I think finding and building your repertoire is best discussed in another article – let’s get you hooked on singing first – but I liked Paul Sartin’s suggestion:
“What are you singing, and why? Have a think about songs that have meaning for you. This could be from the sentiment of the lyrics. And/or it could be from a sense of place – songs that are local to you and your community.”
If you asked me about almost any song in my repertoire, I could quickly tell you why I learned it. The reasons range from, “it’s just great to sing in company!”, through, “the heroine’s such a badass”, to, “there’s this phrase halfway through that just stopped my heart the first time I heard it. I had to learn it after that.”
Eliza Carthy: “Are you a dancing monkey or a storyteller?”
I asked various folkies on Twitter for advice and they wrote a lot of lovely thoughtful feedback, all of which you can see above. Eliza Carthy wanted to chat, however, so I phoned her up.
I started by congratulating her on her new role as president of the English Folk Dance and Song Society (EFDSS), which she has been a member of since she was 12. It’s apparent that she doesn’t plan to be a mere figurehead and we should expect exciting things.
Eventually, we got to talking about unaccompanied singing. I asked how she got started.
“I didn’t know there was any other way! I couldn’t play anything then, and I grew up with The Watersons who weren’t big on playing instruments. Mike played a bit of guitar, and before arthritis got her, Norma played a bit of piano, and there would be occasional bouts of singing stuff like, ‘Just A Song At Twilight’ around the piano, but they didn’t play instruments on stage.”
The advantage of singing unaccompanied when you’re learning is that you can bring all your concentration to bear on one thing. Eliza’s known for singing to her fiddle, but that wasn’t something she did all at once. “Learn to sing. Learn to play. And then put it together and learn to do both at once — which is a whole other thing.”
The heart of her advice on getting started with unaccompanied singing sounds simple, but in practice can seem really complex: “Find the core and do that.”
On singing for the first time: “Try not to panic. Don’t worry about keeping some kind of strict tempo – that’s for dancing, not storytelling . Give yourself time, breathe when you run out of breath, and just tell the story.” (I’ve heard great singers get stuck into a ballad and switch from singing to paraphrasing a verse or two that they don’t quite remember before slipping back into the song again like a fish released from a keepnet. It’s unplanned, but it can be magical.)
We talked about Eliza’s barnstorming performance of Richard Thompson’s ‘The Great Valerio’ (see the video above) unaccompanied at the sold-out Albert Hall. “I’ve listened to it a few times,” she said, “and I can really hear the moment when I thought, ‘fucking hell, I’m singing unaccompanied in the Albert Hall!’ and faltered a bit.” Nerves can be a thing no matter how experienced you are , but I was lucky enough to be in the audience that night, and I didn’t hear it. Neither did anyone else. As we left the hall, the people around me, who were mostly Fairport Convention fans, were all, “Who was that? That was awesome!”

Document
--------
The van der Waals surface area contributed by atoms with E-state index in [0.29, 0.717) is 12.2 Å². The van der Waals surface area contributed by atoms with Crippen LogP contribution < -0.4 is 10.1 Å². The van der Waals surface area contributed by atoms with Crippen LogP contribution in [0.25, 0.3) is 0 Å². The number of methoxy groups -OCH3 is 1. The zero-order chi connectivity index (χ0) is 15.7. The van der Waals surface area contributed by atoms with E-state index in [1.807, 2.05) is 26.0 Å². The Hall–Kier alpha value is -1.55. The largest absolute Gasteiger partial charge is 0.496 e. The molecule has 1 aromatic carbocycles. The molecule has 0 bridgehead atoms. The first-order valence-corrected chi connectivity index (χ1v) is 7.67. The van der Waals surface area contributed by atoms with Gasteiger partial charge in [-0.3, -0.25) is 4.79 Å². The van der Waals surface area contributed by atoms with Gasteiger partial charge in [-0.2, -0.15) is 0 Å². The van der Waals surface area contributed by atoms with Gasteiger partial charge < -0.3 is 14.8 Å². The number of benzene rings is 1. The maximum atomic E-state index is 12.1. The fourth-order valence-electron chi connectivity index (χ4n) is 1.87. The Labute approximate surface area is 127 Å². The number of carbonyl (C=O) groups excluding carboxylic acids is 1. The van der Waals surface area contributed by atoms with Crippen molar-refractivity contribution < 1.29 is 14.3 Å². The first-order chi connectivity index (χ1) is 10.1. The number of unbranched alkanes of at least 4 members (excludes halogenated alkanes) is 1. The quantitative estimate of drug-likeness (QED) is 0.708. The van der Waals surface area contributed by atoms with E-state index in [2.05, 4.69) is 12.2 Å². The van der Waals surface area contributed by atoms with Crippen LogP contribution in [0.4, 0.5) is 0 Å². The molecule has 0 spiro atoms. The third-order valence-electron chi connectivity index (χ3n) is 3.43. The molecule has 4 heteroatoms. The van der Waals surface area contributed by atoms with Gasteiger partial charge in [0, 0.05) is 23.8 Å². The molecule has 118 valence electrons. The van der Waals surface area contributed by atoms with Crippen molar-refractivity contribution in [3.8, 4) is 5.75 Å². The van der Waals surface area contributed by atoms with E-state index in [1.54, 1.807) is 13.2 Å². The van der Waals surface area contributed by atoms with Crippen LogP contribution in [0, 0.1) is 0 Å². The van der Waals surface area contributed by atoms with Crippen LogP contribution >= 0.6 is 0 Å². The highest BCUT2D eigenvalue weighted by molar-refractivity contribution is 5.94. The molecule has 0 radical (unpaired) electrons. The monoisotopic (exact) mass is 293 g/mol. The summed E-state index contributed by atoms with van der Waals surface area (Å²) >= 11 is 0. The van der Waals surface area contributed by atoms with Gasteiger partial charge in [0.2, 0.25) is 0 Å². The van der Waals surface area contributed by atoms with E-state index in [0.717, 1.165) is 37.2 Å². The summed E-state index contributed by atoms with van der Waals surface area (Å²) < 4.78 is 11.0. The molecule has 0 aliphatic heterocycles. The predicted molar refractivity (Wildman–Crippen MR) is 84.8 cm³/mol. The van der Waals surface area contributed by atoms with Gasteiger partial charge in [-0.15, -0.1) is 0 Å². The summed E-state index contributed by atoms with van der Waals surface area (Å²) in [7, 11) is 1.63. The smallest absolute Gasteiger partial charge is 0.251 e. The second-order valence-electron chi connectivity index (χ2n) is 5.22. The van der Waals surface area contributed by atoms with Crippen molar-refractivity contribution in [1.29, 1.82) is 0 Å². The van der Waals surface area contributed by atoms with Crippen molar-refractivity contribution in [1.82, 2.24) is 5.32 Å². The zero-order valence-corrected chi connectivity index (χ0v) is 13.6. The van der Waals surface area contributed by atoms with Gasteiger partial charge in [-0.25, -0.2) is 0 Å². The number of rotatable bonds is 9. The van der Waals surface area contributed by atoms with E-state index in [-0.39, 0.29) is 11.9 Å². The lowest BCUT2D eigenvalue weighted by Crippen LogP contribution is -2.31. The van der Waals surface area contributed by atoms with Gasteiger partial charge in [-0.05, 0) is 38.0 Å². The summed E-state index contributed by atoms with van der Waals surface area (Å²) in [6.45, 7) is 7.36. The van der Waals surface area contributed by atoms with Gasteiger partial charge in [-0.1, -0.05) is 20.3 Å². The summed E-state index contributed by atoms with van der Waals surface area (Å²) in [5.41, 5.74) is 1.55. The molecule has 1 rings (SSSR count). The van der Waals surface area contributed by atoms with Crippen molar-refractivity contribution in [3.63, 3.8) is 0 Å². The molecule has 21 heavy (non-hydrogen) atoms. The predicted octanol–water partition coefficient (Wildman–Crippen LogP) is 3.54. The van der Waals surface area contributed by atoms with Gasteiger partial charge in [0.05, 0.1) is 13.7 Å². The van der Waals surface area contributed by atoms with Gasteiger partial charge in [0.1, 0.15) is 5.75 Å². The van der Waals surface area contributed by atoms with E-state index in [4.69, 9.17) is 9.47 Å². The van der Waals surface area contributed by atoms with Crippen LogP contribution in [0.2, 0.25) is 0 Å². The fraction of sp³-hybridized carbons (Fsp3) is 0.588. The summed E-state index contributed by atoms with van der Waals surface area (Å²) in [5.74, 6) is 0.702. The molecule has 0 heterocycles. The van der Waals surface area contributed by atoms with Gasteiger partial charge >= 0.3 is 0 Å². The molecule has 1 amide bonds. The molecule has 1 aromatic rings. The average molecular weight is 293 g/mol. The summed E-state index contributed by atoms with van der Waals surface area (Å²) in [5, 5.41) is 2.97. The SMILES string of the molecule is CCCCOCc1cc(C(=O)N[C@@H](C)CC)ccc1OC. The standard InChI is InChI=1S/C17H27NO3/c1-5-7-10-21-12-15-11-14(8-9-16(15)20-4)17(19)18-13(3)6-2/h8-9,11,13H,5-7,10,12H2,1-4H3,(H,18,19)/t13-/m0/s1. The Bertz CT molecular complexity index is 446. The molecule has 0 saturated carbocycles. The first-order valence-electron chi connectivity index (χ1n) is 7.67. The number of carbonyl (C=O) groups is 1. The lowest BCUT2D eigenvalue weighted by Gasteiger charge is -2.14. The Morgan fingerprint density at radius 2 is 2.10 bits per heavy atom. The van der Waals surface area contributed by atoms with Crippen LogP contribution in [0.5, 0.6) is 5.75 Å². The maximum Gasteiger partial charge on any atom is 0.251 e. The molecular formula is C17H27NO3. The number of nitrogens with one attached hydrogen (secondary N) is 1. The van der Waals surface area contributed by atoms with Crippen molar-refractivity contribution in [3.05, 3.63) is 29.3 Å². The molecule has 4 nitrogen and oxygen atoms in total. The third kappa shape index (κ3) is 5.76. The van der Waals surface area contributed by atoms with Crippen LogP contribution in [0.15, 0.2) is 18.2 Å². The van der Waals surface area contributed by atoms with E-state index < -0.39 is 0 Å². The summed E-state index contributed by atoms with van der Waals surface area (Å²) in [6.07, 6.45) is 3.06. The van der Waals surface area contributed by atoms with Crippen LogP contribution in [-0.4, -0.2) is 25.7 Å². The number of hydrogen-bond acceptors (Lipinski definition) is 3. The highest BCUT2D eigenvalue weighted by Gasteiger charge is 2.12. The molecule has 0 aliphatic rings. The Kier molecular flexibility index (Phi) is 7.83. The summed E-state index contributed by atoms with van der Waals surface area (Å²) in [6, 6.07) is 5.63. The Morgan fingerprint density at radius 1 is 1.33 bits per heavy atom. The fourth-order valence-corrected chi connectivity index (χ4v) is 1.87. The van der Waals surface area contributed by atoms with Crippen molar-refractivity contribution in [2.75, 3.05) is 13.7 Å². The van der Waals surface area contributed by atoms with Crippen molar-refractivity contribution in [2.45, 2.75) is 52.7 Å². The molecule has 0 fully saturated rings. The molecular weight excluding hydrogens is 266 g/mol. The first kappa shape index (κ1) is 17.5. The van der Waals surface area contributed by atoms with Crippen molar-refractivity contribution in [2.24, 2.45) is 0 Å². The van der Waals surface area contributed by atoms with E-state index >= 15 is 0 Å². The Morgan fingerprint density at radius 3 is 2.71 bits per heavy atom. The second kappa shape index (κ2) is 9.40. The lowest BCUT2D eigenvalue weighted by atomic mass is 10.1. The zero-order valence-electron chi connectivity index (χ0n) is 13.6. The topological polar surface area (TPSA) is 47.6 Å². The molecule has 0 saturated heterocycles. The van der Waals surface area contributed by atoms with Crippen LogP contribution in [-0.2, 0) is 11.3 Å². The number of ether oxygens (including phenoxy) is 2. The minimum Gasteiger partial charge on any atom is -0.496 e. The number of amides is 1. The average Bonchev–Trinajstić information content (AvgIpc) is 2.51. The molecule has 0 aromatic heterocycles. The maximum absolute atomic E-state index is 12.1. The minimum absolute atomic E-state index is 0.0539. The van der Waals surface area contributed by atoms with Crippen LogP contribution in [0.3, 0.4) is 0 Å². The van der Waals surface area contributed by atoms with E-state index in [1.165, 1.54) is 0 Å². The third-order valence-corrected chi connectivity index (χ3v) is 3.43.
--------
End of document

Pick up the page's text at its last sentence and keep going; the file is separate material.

On ornamentation: maybe you got a song from a recording where the singer does some beautiful vocal tricks to ornament their singing, what Eliza calls, “a folky turnaround. Don’t worry about that, aim to sing it plain because that’s one less thing to worry about, you’re finding the core of the song. As you soak up other singers, you’ll gradually find your own style. Try not to be a singer where a listener can tell who you learned a song from by the way you sing it.”
On repertoire and credit: “Sing it because you love it. Find the songs that really speak to or for you, and don’t be afraid to adjust them if they don’t quite do that.” Many of the songs that The Watersons are best known for were largely written by Mike, because a song wasn’t long enough, maybe, or, “just for sheer devilment”. Martin turned four and a half verses of The Famous Flower of Serving Men [Roud 199] into an epic ballad, so credit your sources.
She’s adamant about this: it’s common practice for singers to do a lot of work on a song, adding verses, changing others, and then giving it away. “Trad. arr.” covers a lot. Eliza has had the experience of being told by a singer that “they found a song ‘In a book’, and I’d written half of it.” There’s nothing wrong with learning a song from a recording and anyone who tries to tell you there is, is a fool. If that’s where you learned something from, say so. If nothing else, it means you’re not going to put your foot in it like Eliza’s anonymous singer.
Most important: “Aim to serve the song, and keep doing it!”
Join Piers Cawley’s Song Swaps, Friday evenings, 8pm, on his Youtube Channel.
I forgot to say this in the piece, but it’s important: Even if you never sing in public, there’s a quiet pleasure to be had in simply learning songs and singing them around the house. Singing with an audience is a great thrill for me, but it might be terrifying for you.